Tuesday, June 30, 2015

Artist mis-statements


I did some volunteer work last week, proofreading the catalog for the Surface Design Association's big show at Arrowmont this fall.  Based on what I read -- I saw only the words, not the pictures -- it looks like a great show and I will make sure that I see it in person.

My marching orders as a proofreader were to be flexible; "We would like to keep this as close to each artist's voice as possible," I was told.  If people spelled it "colour" or used varying degrees of formality, that was OK.  But I did flag misspellings (Minnesotta, anyone?) and outright grammatical errors.

I wasn't expecting to find as many grammatical errors as I did.  But what really surprised me was that almost all the errors were the same thing: subjects and verbs did not agree.  Would you believe that eight of the 91 artists committed this mistake?

I'll take off my proofreader's hat and put on my writing teacher's hat.  The reason educated people writing about serious subjects commit subject/verb errors is usually because their sentences are way too long and are way too grammatically complex.  Educated people don't say "the interplay determine how the work will look in the end."  But they might very well say "the interplay of disparate materials, of concept and making, and certainly emotion determine how the work will look in its ultimate incarnation."  There is so much padding in that sentence that by the time you get to the verb you've forgotten that the subject is "interplay," requiring a singular verb, not "materials, concept, making and emotion," which would require a plural verb.

(And if you were to take another step back, what does that sentence mean?  The idea, the emotion, the materials and the technique all influence the art.  Well duh.) 

I challenge you to look at your own artist statement.  Parse it for grammar.  Do not count on spell check to find your typos -- spell check is perfectly fine with a "limited addition" of prints, and it can't tell the difference between "its" and "it's."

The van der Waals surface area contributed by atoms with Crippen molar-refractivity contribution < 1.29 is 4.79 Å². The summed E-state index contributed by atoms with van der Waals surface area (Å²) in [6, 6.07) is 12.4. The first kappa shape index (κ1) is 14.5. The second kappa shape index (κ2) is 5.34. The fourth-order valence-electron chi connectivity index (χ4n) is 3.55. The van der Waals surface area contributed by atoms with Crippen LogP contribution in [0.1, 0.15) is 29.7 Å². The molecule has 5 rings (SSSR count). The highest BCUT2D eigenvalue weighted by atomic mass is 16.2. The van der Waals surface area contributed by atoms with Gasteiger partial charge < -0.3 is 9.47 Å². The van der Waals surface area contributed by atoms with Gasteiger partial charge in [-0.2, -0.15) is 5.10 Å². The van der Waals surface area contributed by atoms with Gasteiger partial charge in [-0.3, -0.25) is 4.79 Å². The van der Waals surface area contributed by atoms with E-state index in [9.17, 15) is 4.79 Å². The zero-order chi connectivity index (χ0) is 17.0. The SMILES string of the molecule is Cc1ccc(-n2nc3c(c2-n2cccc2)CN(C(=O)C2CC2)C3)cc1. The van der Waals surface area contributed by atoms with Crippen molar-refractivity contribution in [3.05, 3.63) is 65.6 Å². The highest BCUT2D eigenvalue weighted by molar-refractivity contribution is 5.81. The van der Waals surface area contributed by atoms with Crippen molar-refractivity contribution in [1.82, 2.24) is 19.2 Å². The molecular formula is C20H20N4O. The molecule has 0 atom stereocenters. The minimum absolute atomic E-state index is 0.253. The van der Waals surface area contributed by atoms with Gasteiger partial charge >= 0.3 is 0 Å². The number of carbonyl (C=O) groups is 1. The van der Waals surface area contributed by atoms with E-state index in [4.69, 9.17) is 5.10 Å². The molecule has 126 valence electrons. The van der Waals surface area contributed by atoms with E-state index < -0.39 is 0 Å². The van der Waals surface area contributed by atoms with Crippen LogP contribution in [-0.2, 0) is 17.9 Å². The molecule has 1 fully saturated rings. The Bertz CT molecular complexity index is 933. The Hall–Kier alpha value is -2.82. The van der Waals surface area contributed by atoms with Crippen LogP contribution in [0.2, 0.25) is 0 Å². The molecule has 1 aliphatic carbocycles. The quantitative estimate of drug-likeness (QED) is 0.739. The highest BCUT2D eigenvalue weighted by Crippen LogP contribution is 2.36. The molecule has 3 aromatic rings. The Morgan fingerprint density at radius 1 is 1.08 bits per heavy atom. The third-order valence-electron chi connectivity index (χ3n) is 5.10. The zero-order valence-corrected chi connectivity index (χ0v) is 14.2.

Then read your statement for sense.  Don't waste a lot of long, pretentious words telling us something that means nothing.  Think about what we, the audience, should know about you and your work.  Tell us something that will make us appreciate your work better, not something that will put us to sleep.


4 comments:

  1. You know to tell you the truth, I think its more about proofreading rather than not knowing the actual grammar rules. As a teacher, I've found that self-proofreading is really tough on people - me included. For me, I hear what I want to say in my head and don't even realize that what I've typed isn't exactly the right words. My mind just skips over the errors. For me what's a bigger issue - a huge issue - is the artist statement that to the average viewer is unclear. On more than one occasion, I'll read statements that are posted with pieces at a show out loud. They are so convoluted and laced with "artist speak" that everyone around me laughs. I imagine that was NOT the impression the artist wanted to make with the statement.

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  2. Having worked as a proofreader at two big daily newspapers, the first rule was: "never proofread your own writing" – it's almost impossible to see your own mistakes.
    Vancouver Barbara

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  3. HA! So appropriate that your post is about grammar on the same day that I send out a newsletter with an error in the headline. Mortified! Isn't it ALWAYS the headline?

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